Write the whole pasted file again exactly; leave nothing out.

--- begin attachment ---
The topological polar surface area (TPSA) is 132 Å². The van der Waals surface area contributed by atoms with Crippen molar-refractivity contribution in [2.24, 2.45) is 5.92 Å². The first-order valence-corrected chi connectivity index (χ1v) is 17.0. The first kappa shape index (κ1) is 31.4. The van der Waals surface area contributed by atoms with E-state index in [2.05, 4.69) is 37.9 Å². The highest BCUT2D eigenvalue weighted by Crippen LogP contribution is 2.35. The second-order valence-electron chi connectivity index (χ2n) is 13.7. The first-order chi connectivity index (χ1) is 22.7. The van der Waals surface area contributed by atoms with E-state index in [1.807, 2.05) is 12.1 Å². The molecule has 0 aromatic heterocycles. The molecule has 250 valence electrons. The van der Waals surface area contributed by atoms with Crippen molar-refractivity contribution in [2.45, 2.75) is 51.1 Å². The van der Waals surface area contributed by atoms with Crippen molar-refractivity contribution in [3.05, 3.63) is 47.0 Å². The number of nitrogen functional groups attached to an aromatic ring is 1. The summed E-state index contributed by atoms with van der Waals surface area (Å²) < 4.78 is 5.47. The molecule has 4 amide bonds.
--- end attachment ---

The topological polar surface area (TPSA) is 132 Å². The van der Waals surface area contributed by atoms with Crippen molar-refractivity contribution in [2.24, 2.45) is 5.92 Å². The first-order valence-corrected chi connectivity index (χ1v) is 17.0. The first kappa shape index (κ1) is 31.4. The van der Waals surface area contributed by atoms with E-state index in [2.05, 4.69) is 37.9 Å². The highest BCUT2D eigenvalue weighted by Crippen LogP contribution is 2.35. The second-order valence-electron chi connectivity index (χ2n) is 13.7. The first-order chi connectivity index (χ1) is 22.7. The van der Waals surface area contributed by atoms with E-state index in [1.807, 2.05) is 12.1 Å². The molecule has 0 aromatic heterocycles. The molecule has 250 valence electrons. The van der Waals surface area contributed by atoms with Crippen molar-refractivity contribution in [2.45, 2.75) is 51.1 Å². The van der Waals surface area contributed by atoms with Crippen molar-refractivity contribution in [3.05, 3.63) is 47.0 Å². The number of nitrogen functional groups attached to an aromatic ring is 1. The summed E-state index contributed by atoms with van der Waals surface area (Å²) < 4.78 is 5.47. The molecule has 4 amide bonds.